How to Write the Perfect Study Summary

Summary writing is a useful skill when you are studying and making notes. If you have a textbook, or series of articles, then it is easier to read the text once and then summarise it than it is to re-read the text over and over again when it comes time to cram for the final exams.

Summarising is also a useful skill if you want to briefly explain something in one of your assessments – why use several paragraphs when one will do? Save yourself some precious words.

When crafting a study summary, the trick is to start with a lot of information and then revise again and again until you have the bare bones of what the text is about. By this point, since you’ve revised several times, the information will be easier to remember (by improving your neural networks). In the end, you should be able to read the summary, which will have bare facts, and then be reminded of supporting evidence, anecdotes, and any other things you need to remember.

Warning: It may be tempting to go online and download a summary that someone else has written. This is a short-term, bandaid solution. It is like reading reviews of a movie instead of watching the movie yourself; you may understand what happened, but that doesn’t mean that you can say that you’ve seen it, you won’t know all of the quotes, and you won’t know how some scenes looked.

If you read someone else’s summary, then you are not actually taking in what was said in the text. You’re taking in someone else’s interpretation of the text, which may not necessarily be accurate or trustworthy.

Step 1: Read the text
Fairly straight-forward – just read the text that you are supposed to be summarising. Don’t take any notes. Just read the text and focus on taking in as much as possible.

Step 2: Read it again
This time, make your notes. You’ve had time to digest the information and now you know what is most important for you to remember. Take note of important paragraphs (highlight and make note of the topic sentence, as this is what will jog your memory later on), important concepts, and anything that may strike you as important. Most textbooks actually have these important points highlighted for you.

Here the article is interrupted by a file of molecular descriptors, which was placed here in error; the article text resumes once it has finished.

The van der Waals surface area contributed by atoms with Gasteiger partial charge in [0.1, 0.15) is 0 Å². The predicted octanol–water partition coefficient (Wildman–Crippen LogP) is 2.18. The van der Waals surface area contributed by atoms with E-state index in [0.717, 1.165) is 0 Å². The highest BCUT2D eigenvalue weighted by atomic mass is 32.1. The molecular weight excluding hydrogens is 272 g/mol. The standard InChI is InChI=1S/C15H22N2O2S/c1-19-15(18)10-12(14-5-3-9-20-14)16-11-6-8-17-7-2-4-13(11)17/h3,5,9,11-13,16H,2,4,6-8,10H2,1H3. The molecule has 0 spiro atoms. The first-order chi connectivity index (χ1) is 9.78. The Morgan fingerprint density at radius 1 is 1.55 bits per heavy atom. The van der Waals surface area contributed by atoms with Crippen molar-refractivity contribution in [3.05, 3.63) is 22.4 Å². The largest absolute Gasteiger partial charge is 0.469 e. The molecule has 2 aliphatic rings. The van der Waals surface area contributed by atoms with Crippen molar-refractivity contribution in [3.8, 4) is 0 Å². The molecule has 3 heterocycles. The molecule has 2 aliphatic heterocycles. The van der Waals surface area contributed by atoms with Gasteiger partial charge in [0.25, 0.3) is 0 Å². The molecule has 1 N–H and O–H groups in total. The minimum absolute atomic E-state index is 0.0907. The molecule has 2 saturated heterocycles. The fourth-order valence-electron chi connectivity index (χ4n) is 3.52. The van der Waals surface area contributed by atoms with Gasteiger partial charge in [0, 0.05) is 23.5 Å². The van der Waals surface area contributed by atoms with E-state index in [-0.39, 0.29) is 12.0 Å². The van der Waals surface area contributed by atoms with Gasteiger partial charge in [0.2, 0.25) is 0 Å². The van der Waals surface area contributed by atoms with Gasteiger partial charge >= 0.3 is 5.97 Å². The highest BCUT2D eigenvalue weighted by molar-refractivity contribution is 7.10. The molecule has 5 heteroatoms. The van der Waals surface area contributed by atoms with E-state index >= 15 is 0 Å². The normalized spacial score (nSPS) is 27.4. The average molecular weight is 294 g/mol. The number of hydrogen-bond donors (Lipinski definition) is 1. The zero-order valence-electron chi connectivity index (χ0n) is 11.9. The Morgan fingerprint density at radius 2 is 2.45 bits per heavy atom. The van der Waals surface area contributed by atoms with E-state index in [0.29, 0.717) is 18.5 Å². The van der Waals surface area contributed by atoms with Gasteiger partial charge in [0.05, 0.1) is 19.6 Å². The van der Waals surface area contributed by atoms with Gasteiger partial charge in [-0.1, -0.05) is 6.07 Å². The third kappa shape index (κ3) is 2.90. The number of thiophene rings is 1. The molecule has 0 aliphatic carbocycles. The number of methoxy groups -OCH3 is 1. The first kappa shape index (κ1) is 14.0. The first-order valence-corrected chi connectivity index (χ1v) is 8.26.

Also, Remember to consider why you have been assigned this text to read in the first place. If you’re reading it for a specific course, then you should take note of anything that may be important in that class.

Step 3: Write an outline of the text
Every text is supported by an internal structure – a skeleton of information. Write the structure down and make sure to include as much information as you think you need to remember. You will revise it back to the bare bones later. At the moment, just make sure that you’ve got the structure clear. It can help to use bullet points or numbers.

It is a good idea to use your own words for this step. Paraphrase, re-write, and re-structure sentences. This allows you to internalise the information and consider it in different ways and this helps you to retain it.

Step 4: Revise it back
Now that you’ve got the basic structure, cut out all the words that don’t need to be there. Simplify your sentences, your vocabulary, and remove any statements that are ‘extra’ or used to develop other statements. Bring it back until only the most deeply important information remains.

Step 5: Craft your summary
This step is essentially taking your bullet points and turning them into a coherent narrative so that they are easy to read later. You can use a lot of different formats, but the essay structure is the easiest to follow and can work in short-form (less than 100 words). The important things to include are:
1) The introduction/topic sentence, where you write what the text was about
2) The elaboration, where you explain the key points
3) The conclusion/takeaway message that you will need to remember later on

Step 6: Check for accuracy/get a second opinion
This step is optional, but useful – get someone else to read your summary. It helps if they have read the text that you are summarising, because this will allow them to know whether you are missing something important or whether, in the process of revising and drilling down to the core components of the text, you may have misunderstood something.

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